Border conflict with Thailand.

March 1-7, 1985
First national population census held.

December 1985
Tenth-year anniversary of the Lao People's Democratic Republic.

January 1986
Second Five-Year Plan began.

November 13-15, 1986
Fourth Congress of the Lao People's Revolutionary Party implemented a market economy.

November 1986
Kaison Phomvihan became General

November 1987-88
New border conflict with Thailand.

June & November 1988
Elections at district and provincial levels held.

November 23, 1988
Foreign Ministry asked Vietnamese troops to leave Laos.

March 1989
First national elections for Supreme People's Assembly held.

April 1990
Lao People's Revolutionary Party implemented a draft constitution.

December 15-17, 1990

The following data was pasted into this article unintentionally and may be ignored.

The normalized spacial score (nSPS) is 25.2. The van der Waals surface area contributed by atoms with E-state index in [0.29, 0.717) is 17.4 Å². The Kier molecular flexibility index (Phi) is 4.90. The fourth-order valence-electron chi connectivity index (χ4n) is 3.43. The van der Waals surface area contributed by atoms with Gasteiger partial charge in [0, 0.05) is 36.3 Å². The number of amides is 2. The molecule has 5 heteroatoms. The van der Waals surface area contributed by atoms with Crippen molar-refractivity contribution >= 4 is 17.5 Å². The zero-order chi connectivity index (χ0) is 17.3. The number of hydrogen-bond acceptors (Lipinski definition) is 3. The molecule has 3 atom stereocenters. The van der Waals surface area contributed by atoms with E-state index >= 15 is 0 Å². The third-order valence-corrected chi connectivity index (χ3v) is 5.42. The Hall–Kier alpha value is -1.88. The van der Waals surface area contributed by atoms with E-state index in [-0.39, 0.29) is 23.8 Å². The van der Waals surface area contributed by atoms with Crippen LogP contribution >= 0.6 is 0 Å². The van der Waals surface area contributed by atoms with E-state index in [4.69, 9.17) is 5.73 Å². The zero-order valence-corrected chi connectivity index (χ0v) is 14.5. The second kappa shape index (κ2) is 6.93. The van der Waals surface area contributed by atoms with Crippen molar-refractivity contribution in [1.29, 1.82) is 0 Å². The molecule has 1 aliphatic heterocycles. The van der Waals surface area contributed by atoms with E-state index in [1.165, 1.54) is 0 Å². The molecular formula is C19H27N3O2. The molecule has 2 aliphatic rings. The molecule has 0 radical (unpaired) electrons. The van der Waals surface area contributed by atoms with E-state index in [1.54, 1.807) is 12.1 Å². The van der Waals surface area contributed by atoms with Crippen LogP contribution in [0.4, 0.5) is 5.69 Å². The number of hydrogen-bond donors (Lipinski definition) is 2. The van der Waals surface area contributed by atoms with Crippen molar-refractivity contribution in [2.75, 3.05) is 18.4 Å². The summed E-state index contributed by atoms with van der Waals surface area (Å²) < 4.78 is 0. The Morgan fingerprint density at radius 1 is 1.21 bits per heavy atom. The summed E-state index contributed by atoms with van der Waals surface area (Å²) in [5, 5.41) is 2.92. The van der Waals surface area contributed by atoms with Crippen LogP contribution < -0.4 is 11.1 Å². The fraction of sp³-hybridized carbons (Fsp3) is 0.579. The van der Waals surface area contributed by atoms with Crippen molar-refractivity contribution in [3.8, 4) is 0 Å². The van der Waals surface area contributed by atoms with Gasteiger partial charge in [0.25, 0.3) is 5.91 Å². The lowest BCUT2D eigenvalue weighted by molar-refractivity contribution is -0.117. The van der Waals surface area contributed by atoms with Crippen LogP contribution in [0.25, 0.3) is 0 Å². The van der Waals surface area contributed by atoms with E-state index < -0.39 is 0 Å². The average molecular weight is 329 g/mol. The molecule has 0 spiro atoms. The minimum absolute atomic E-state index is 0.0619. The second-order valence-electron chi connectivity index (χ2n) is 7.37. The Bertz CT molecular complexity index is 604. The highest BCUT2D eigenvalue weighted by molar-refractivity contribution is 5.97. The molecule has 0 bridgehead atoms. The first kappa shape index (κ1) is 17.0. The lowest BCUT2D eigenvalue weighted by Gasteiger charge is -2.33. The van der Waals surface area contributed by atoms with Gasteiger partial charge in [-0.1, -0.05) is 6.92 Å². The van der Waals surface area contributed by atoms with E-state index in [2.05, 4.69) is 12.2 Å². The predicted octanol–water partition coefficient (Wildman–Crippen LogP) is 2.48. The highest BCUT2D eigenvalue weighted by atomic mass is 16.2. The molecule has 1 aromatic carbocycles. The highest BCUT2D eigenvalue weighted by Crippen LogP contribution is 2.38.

Chinese Premier Li Peng visited Laos.

Medium-Term Policy Framework replaced Third Five-Year Plan.

March 27-29, 1991
Kaison Phomvihan named President of the State and the Party; Suphanuvong retired from Lao government.

August 13, 1991
Supreme People's Assembly established a new Lao constitution.

November 21, 1992
Kaison Phomvihan died; Nuhak Phumsavan named President of the State; Khamtai Siphandon became Prime Minister and President of the Party.

December 1992
Elections for National Assembly held.

Lao Language

  Lao for Beginners: An Introduction to the Written and Spoken Language of Laos
  English-Lao/Lao-English Dictionary
  Lao Basic Course
Lonely Planet Lao Phrasebook
  Lao-English/English-Lao Dictionary and Phrasebook

January 1994
Phoumi Vongvichit, former acting president, died.

April 8, 1994
First bridge connecting Laos with Thailand opened.

March 18-20, 1996
Sixth Congress of the Lao People's Revolutionary Party held.

History Chronology Source: Stuart-Fox, Martin. A History of Laos. Cambridge University Press. 1997.
Pictures Source: Kremmer, Christopher. Stalking the Elephant Kings: In Search of Laos. University of Hawaii Press. 1998.